How do you stonewash a knife?


Stonewashing will give your knife a rugged or distressed look. It’s often used as a mask to hide smaller nicks and scratches. Many knife makers simply enjoy its unique look. It goes without saying that this process should be done before you put the final edge on your blade. If it’s too late for that, your knife is going to need a serious resharpening after this process.

There are many methods, but in any case it’s quite simple to do:

  • Collect some smooth river rocks and put them in a plastic container with your knife. You’ll want to leave enough room for the rocks to be able to knock around inside the jar. Alternatively, you can use ceramic media instead of rocks.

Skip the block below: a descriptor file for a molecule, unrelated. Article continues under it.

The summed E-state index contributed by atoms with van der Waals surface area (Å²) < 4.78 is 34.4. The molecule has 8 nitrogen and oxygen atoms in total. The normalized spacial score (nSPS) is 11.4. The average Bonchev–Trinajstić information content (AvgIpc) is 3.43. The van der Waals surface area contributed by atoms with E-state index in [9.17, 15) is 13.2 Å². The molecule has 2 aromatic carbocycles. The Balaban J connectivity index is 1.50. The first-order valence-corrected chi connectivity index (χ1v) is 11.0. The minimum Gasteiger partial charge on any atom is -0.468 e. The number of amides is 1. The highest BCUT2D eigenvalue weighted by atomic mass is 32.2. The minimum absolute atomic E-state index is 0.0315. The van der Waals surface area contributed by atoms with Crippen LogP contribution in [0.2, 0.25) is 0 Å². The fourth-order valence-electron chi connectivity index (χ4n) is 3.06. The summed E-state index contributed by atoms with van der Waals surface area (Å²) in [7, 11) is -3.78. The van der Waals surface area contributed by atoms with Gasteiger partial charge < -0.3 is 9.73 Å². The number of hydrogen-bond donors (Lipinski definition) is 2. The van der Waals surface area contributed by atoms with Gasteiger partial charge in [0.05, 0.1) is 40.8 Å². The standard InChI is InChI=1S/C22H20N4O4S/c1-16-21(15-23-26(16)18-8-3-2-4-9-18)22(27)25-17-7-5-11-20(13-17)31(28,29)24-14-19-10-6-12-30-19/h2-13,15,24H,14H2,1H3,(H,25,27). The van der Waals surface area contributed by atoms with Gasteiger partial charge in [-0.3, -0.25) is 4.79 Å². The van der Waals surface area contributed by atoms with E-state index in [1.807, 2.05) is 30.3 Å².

• Add in a little bit of vinegar or ferric chloride so that its acid will etch in and increase the effect of the stonewashing. (See article on Forcing a Patina for more on acid etching).
  • Wrap the jar up with a towel and secure with string or elastics.
  • Put the jar in a cement mixer or dryer and tumble the jar around for 10-20 minutes.
  • That’s it! Thoroughly clean and rinse off your knife and then resharpen if need be.

Further Reading: [1] [2] [3] [4]

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